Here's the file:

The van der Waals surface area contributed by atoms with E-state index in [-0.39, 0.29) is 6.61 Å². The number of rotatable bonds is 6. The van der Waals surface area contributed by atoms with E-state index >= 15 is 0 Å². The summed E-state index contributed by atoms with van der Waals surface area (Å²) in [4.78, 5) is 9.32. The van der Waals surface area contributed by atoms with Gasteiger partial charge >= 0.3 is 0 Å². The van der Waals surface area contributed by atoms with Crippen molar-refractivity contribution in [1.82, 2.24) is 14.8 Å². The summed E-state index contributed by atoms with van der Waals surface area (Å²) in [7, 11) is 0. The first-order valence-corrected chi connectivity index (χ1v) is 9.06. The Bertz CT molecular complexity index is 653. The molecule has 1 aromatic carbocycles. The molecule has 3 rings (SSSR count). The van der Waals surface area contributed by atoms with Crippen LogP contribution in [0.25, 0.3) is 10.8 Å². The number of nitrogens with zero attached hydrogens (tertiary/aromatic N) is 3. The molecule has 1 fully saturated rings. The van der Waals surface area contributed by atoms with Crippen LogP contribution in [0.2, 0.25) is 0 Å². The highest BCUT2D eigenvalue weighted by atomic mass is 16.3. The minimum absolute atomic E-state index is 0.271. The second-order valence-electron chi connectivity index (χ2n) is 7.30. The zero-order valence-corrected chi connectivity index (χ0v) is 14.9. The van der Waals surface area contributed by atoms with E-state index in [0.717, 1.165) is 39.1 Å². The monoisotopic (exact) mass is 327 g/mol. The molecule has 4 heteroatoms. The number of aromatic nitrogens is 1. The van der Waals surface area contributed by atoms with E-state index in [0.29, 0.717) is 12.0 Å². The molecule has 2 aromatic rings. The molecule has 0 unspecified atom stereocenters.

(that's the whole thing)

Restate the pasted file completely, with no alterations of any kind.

The van der Waals surface area contributed by atoms with E-state index in [-0.39, 0.29) is 6.61 Å². The number of rotatable bonds is 6. The van der Waals surface area contributed by atoms with E-state index >= 15 is 0 Å². The summed E-state index contributed by atoms with van der Waals surface area (Å²) in [4.78, 5) is 9.32. The van der Waals surface area contributed by atoms with Gasteiger partial charge >= 0.3 is 0 Å². The van der Waals surface area contributed by atoms with Crippen molar-refractivity contribution in [1.82, 2.24) is 14.8 Å². The summed E-state index contributed by atoms with van der Waals surface area (Å²) in [7, 11) is 0. The first-order valence-corrected chi connectivity index (χ1v) is 9.06. The Bertz CT molecular complexity index is 653. The molecule has 1 aromatic carbocycles. The molecule has 3 rings (SSSR count). The van der Waals surface area contributed by atoms with Crippen LogP contribution in [0.25, 0.3) is 10.8 Å². The number of nitrogens with zero attached hydrogens (tertiary/aromatic N) is 3. The molecule has 1 fully saturated rings. The van der Waals surface area contributed by atoms with Crippen LogP contribution in [0.2, 0.25) is 0 Å². The highest BCUT2D eigenvalue weighted by atomic mass is 16.3. The minimum absolute atomic E-state index is 0.271. The second-order valence-electron chi connectivity index (χ2n) is 7.30. The zero-order valence-corrected chi connectivity index (χ0v) is 14.9. The van der Waals surface area contributed by atoms with E-state index in [0.717, 1.165) is 39.1 Å². The monoisotopic (exact) mass is 327 g/mol. The molecule has 4 heteroatoms. The number of aromatic nitrogens is 1. The van der Waals surface area contributed by atoms with E-state index in [0.29, 0.717) is 12.0 Å². The molecule has 2 aromatic rings. The molecule has 0 unspecified atom stereocenters.